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  1. Higher-Order Defeat and the Impossibility of Self-Misleading Evidence.Mattias Skipper - forthcoming - In Mattias Skipper & Asbjørn Steglich-Petersen (eds.), Higher-Order Evidence: New Essays. Oxford University Press.
    Evidentialism is the thesis, roughly, that one’s beliefs should fit one’s evidence. The enkratic principle is the thesis, roughly, that one’s beliefs should "line up" with one’s beliefs about which beliefs one ought to have. While both theses have seemed attractive to many, they jointly entail the controversial thesis that self-misleading evidence is impossible. That is to say, if evidentialism and the enkratic principle are both true, one’s evidence cannot support certain false beliefs about which beliefs one’s evidence supports. Recently, (...)
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  • On the Role of Explanatory and Systematic Power in Scientific Reasoning.Peter Brössel - 2015 - Synthese 192 (12):3877-3913.
    The paper investigates measures of explanatory power and how to define the inference schema “Inference to the Best Explanation”. It argues that these measures can also be used to quantify the systematic power of a hypothesis and the inference schema “Inference to the Best Systematization” is defined. It demonstrates that systematic power is a fruitful criterion for theory choice and IBS is truth-conducive. It also shows that even radical Bayesians must admit that systemic power is an integral component of Bayesian (...)
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  • The Joint Aggregation of Beliefs and Degrees of Belief.Paul D. Thorn - forthcoming - Synthese:1-21.
    The article proceeds upon the assumption that the beliefs and degrees of belief of rational agents satisfy a number of constraints, including: consistency and deductive closure for belief sets, conformity to the axioms of probability for degrees of belief, and the Lockean Thesis concerning the relationship between belief and degree of belief. Assuming that the beliefs and degrees of belief of both individuals and collectives satisfy the preceding three constraints, I discuss what further constraints may be imposed on the aggregation (...)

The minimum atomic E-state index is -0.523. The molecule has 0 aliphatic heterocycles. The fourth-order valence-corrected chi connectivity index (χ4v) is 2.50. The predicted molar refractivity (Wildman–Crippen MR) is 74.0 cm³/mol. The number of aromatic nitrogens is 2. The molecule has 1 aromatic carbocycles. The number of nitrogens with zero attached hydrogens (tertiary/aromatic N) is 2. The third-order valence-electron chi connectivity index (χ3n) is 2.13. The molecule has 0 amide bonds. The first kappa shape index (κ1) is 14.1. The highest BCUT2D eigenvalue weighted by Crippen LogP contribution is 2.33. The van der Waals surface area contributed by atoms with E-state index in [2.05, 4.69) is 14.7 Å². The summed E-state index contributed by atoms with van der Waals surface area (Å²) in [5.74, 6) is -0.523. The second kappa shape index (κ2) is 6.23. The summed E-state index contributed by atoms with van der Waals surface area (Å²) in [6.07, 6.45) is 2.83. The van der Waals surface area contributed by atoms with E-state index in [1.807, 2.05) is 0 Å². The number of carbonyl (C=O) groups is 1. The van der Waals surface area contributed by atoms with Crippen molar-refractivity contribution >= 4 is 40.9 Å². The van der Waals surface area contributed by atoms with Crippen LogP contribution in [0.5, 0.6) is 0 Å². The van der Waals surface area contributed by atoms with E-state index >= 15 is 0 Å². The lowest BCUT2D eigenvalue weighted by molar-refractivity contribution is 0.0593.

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  • The Socratic Method, Defeasibility, and Doxastic Responsibility.Peter Boghossian & James Lindsay - 2018 - Educational Philosophy and Theory 50 (3):244-253.
    There is an extensive body of philosophical, educational, and popular literature explaining Socratic pedagogy’s epistemological and educational ambitions. However, there is virtually no literature clarifying the relationship between Socratic method and doxastic responsibility. This article fills that gap in the literature by arguing that the Socratic method models many of the features of an ideally doxastically responsible agent. It ties a robust notion of doxastic responsibility to the Socratic method by showing how using defeaters to undermine participants’ knowledge claims can (...)
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  • Logics for Moderate Belief-Disagreement Between Agents.Jia Chen & Tianqun Pan - 2019 - Studia Logica 107 (3):559-574.
    A moderate belief-disagreement between agents on proposition p means that one agent believes p and the other agent does not. This paper presents two logical systems, \ and \, that describe moderate belief-disagreement, and shows, using possible worlds semantics, that \ is sound and complete with respect to arbitrary frames, and \ is sound and complete with respect to serial frames. Syntactically, the logics are monomodal, but two doxastic accessibility relations are involved in their semantics. The notion of moderate belief-disagreement, (...)
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  • Peer Disagreement: A Call for the Revision of Prior Probabilities.Sven Rosenkranz & Moritz Schulz - 2015 - Dialectica 69 (4):551-586.
    The current debate about peer disagreement has so far mainly focused on the question of whether peer disagreements provide genuine counterevidence to which we should respond by revising our credences. By contrast, comparatively little attention has been devoted to the question by which process, if any, such revision should be brought about. The standard assumption is that we update our credences by conditionalizing on the evidence that peer disagreements provide. In this paper, we argue that non-dogmatist views have good reasons (...)
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